As the research results show, a CO as the Information Exchange Platform focuses on creating solutions that facilitate the two-way flow of information among cluster members and between cluster members and the coordinator. For this purpose, ICT tools are used, making up a CO’s internal communication platform (discussion groups, forums, video and virtual conferencing) as well as creating and maintaining its identity (profiles on Facebook, Instagram, LinkedIn). At the face-to-face level, an important role is played by meetings of various nature (formal, networking and integration), yet which are not focused on the unilateral transfer of information (as it is observed in the form of a direct resource supplier). They aim at creating conditions for better integration and establishing relationships based on mutual trust. This role is also continued by means of events (conferences, seminars, fairs, economic missions) in which the cluster members participate.

The role of the Resource Exchange Platform means creating (by a CO) certain crucial conditions necessary for easy and effective exchange of resources of various types. Similarly to the previously described role (Information Exchange Platform), the Resource Exchange Platform also focuses on the bidirectionality of the transmitted resources. ICT tools used in this role must facilitate an exchange of information with the other cluster members (in relation to competences and resources as well as requirements and needs). Such circumstances improve the implementation of interactive communication platforms, platforms for collecting and selecting information (databases, competence maps) and the ones applied to exchange resources within a given CO (job exchanges, raw material platform, virtual stock exchanges, etc.). At the level of personal contacts, a CO as a broker creates conditions for the cooperation of the members within task groups, conducting trainings by the cluster members themselves, offering internships for the employees of the cluster entities, etc.

As shown by the research, a CO in the role of a Link with the environment concentrates its objectives on creating a two-way system of information flow between cluster members and the surrounding. Therefore, in addition to the fact that such a cluster organisation transmits information from outside to the inside of the CO, it also creates conditions for the flow of information in the other direction: from the CO and its members to their environment. The ICT tools that are considered useful are the ones that function as the Information tube: the CO's website, Intranet, mailing system and newsletter. In the field of F2F contacts, the cluster members establish relationships with selected people from the environment, but in contrast to similar contacts taking place as a part of the Information tube role, the cluster entities can be equal partners, not being only passive recipients of the information transferred by entities from outside the CO.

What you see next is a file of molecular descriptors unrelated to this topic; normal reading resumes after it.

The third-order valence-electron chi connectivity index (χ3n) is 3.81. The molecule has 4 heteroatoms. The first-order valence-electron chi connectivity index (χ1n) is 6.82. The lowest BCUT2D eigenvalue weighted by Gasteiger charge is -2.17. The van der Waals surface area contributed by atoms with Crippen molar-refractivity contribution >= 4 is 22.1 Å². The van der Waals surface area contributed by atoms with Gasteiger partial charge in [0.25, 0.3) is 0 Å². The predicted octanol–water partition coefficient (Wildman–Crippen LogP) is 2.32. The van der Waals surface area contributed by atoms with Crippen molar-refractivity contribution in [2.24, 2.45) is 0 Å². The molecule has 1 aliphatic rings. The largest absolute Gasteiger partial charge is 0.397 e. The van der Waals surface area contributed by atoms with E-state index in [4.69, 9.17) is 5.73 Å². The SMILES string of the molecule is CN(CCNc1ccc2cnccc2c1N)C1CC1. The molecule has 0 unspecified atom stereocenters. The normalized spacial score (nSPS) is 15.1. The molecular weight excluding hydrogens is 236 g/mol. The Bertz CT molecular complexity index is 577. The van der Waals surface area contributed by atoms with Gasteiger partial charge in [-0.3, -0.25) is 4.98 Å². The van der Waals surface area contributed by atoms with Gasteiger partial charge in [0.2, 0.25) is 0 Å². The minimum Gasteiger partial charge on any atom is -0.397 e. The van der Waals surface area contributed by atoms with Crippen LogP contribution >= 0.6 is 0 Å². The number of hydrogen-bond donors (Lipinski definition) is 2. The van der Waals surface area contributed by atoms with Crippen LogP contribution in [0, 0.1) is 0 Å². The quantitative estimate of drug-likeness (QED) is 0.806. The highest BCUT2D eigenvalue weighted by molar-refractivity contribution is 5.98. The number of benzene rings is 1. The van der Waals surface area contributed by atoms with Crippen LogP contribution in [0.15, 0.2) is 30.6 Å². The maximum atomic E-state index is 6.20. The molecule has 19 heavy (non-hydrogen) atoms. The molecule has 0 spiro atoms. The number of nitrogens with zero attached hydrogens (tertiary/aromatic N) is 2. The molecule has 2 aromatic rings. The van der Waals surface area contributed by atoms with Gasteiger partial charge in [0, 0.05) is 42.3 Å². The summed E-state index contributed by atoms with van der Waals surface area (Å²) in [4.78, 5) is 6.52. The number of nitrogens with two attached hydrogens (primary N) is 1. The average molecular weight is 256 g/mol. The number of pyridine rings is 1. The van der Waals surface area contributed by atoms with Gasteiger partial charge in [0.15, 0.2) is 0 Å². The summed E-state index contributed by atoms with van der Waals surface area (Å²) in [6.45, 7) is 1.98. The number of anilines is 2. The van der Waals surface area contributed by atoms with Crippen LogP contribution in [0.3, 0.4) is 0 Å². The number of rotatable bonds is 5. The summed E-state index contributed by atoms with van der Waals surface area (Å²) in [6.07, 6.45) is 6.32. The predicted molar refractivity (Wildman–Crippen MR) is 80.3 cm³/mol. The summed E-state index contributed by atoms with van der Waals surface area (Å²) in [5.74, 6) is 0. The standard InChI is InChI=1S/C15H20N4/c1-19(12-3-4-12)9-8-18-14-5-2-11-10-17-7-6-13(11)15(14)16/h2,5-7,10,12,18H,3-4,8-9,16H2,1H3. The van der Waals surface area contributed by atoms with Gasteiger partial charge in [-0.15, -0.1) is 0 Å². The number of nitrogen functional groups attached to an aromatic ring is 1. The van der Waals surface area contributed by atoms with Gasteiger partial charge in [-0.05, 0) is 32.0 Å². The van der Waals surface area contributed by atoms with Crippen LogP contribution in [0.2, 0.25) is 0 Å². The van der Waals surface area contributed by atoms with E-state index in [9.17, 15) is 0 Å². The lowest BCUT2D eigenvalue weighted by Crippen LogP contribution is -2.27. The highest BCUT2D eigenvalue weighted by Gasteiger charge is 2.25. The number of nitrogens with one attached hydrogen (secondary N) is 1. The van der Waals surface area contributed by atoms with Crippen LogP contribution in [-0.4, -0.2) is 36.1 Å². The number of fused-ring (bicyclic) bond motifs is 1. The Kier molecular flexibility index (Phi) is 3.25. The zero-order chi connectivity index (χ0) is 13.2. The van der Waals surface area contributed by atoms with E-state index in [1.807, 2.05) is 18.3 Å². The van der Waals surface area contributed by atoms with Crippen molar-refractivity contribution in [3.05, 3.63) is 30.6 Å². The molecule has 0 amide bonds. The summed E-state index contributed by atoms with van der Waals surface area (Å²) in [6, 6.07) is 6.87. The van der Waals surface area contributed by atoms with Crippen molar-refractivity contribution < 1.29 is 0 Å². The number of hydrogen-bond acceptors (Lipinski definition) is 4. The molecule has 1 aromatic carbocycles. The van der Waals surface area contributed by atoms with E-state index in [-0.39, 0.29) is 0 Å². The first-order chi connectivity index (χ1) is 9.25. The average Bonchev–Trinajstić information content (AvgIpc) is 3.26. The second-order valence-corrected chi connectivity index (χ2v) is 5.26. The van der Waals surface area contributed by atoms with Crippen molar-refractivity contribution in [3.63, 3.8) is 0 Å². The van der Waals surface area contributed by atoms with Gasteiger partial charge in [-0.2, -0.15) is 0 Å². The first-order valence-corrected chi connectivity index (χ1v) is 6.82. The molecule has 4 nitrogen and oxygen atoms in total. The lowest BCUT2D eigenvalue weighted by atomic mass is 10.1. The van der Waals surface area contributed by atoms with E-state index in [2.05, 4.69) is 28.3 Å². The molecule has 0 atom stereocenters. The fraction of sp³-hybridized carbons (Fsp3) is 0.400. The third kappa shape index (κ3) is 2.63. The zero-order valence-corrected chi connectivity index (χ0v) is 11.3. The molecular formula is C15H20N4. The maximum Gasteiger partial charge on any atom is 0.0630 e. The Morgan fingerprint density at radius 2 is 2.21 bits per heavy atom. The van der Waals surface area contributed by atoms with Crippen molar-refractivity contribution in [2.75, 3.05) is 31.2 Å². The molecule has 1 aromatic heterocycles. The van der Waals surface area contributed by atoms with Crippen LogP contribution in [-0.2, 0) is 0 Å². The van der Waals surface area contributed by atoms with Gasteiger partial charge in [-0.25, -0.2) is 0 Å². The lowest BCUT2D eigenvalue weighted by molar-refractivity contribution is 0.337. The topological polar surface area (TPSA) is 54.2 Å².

Being a Common resource creation platform means that a CO provides its members with conditions to establish and develop cooperation oriented towards creation of new resources (e.g. knowledge). The research shows that in this case the technologies that improve group work (e.g. working in the “cloud”, groupware software) prove to be useful tools, however, their use is only applicable as a complement to the F2F interactions established within various forms of the cluster cooperation. These interactions usually take a form of project group meetings, in which the representatives of the R & D sector play an important role. It should be noted that the phase of personal contacts must be initial with regard to the use of ICT tools — personal meetings of project team members guarantee the highest level of concentration and efficiency in creating new ICT solutions and motivate the team members to establish relationships based on trust (they are also an excellent opportunity for a multilateral diffusion of implicit and tacit knowledge). ICT tools are therefore successful when a group of people connected by a common, specific goal consciously undertakes actions focused on its implementation.